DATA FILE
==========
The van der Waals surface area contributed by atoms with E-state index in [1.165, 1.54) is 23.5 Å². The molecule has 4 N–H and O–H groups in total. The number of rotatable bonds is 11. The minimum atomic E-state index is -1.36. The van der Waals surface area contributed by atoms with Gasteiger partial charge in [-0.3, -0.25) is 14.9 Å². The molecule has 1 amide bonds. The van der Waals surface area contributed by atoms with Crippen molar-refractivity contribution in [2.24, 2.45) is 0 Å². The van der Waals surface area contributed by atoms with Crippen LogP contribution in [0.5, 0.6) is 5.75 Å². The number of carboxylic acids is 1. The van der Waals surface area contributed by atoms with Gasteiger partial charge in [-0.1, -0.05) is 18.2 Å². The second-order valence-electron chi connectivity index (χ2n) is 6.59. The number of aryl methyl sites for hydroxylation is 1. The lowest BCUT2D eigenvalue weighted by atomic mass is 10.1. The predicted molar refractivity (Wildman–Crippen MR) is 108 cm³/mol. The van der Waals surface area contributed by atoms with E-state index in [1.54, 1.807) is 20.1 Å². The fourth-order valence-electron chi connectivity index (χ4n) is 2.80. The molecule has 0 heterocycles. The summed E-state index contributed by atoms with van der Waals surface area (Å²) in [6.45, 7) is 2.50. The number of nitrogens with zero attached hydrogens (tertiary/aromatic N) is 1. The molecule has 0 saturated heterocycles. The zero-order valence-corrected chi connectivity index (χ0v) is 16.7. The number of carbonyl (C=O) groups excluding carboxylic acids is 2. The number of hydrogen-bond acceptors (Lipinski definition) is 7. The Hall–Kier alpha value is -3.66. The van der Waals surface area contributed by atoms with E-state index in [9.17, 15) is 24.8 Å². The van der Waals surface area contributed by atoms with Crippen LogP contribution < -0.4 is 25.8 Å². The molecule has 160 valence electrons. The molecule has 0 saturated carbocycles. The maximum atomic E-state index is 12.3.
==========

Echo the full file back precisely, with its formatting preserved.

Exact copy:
The van der Waals surface area contributed by atoms with E-state index in [1.165, 1.54) is 23.5 Å². The molecule has 4 N–H and O–H groups in total. The number of rotatable bonds is 11. The minimum atomic E-state index is -1.36. The van der Waals surface area contributed by atoms with Gasteiger partial charge in [-0.3, -0.25) is 14.9 Å². The molecule has 1 amide bonds. The van der Waals surface area contributed by atoms with Crippen molar-refractivity contribution in [2.24, 2.45) is 0 Å². The van der Waals surface area contributed by atoms with Crippen LogP contribution in [0.5, 0.6) is 5.75 Å². The number of carboxylic acids is 1. The van der Waals surface area contributed by atoms with Gasteiger partial charge in [-0.1, -0.05) is 18.2 Å². The second-order valence-electron chi connectivity index (χ2n) is 6.59. The number of aryl methyl sites for hydroxylation is 1. The lowest BCUT2D eigenvalue weighted by atomic mass is 10.1. The predicted molar refractivity (Wildman–Crippen MR) is 108 cm³/mol. The van der Waals surface area contributed by atoms with E-state index in [1.54, 1.807) is 20.1 Å². The fourth-order valence-electron chi connectivity index (χ4n) is 2.80. The molecule has 0 heterocycles. The summed E-state index contributed by atoms with van der Waals surface area (Å²) in [6.45, 7) is 2.50. The number of nitrogens with zero attached hydrogens (tertiary/aromatic N) is 1. The molecule has 0 saturated heterocycles. The zero-order valence-corrected chi connectivity index (χ0v) is 16.7. The number of carbonyl (C=O) groups excluding carboxylic acids is 2. The number of hydrogen-bond acceptors (Lipinski definition) is 7. The Hall–Kier alpha value is -3.66. The van der Waals surface area contributed by atoms with E-state index in [9.17, 15) is 24.8 Å². The van der Waals surface area contributed by atoms with Crippen LogP contribution < -0.4 is 25.8 Å². The molecule has 160 valence electrons. The molecule has 0 saturated carbocycles. The maximum atomic E-state index is 12.3.